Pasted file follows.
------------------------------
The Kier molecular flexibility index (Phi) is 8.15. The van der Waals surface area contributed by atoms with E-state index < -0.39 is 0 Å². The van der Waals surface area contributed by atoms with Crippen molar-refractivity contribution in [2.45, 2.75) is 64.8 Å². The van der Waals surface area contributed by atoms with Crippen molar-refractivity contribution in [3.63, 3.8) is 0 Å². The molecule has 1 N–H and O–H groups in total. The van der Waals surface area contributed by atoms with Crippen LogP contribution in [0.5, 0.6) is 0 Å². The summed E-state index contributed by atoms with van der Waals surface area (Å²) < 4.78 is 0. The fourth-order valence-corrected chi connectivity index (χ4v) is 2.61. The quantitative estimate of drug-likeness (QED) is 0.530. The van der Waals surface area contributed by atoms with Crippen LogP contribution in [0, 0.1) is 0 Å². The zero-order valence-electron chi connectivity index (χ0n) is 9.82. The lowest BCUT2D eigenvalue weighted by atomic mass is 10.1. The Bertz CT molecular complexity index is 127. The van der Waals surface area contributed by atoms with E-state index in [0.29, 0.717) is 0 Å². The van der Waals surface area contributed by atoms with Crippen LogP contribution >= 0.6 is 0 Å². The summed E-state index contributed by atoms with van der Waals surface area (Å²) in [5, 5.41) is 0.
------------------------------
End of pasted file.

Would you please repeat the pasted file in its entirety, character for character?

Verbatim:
The Kier molecular flexibility index (Phi) is 8.15. The van der Waals surface area contributed by atoms with E-state index < -0.39 is 0 Å². The van der Waals surface area contributed by atoms with Crippen molar-refractivity contribution in [2.45, 2.75) is 64.8 Å². The van der Waals surface area contributed by atoms with Crippen molar-refractivity contribution in [3.63, 3.8) is 0 Å². The molecule has 1 N–H and O–H groups in total. The van der Waals surface area contributed by atoms with Crippen LogP contribution in [0.5, 0.6) is 0 Å². The summed E-state index contributed by atoms with van der Waals surface area (Å²) < 4.78 is 0. The fourth-order valence-corrected chi connectivity index (χ4v) is 2.61. The quantitative estimate of drug-likeness (QED) is 0.530. The van der Waals surface area contributed by atoms with Crippen LogP contribution in [0, 0.1) is 0 Å². The zero-order valence-electron chi connectivity index (χ0n) is 9.82. The lowest BCUT2D eigenvalue weighted by atomic mass is 10.1. The Bertz CT molecular complexity index is 127. The van der Waals surface area contributed by atoms with E-state index in [0.29, 0.717) is 0 Å². The van der Waals surface area contributed by atoms with Crippen LogP contribution >= 0.6 is 0 Å². The summed E-state index contributed by atoms with van der Waals surface area (Å²) in [5, 5.41) is 0.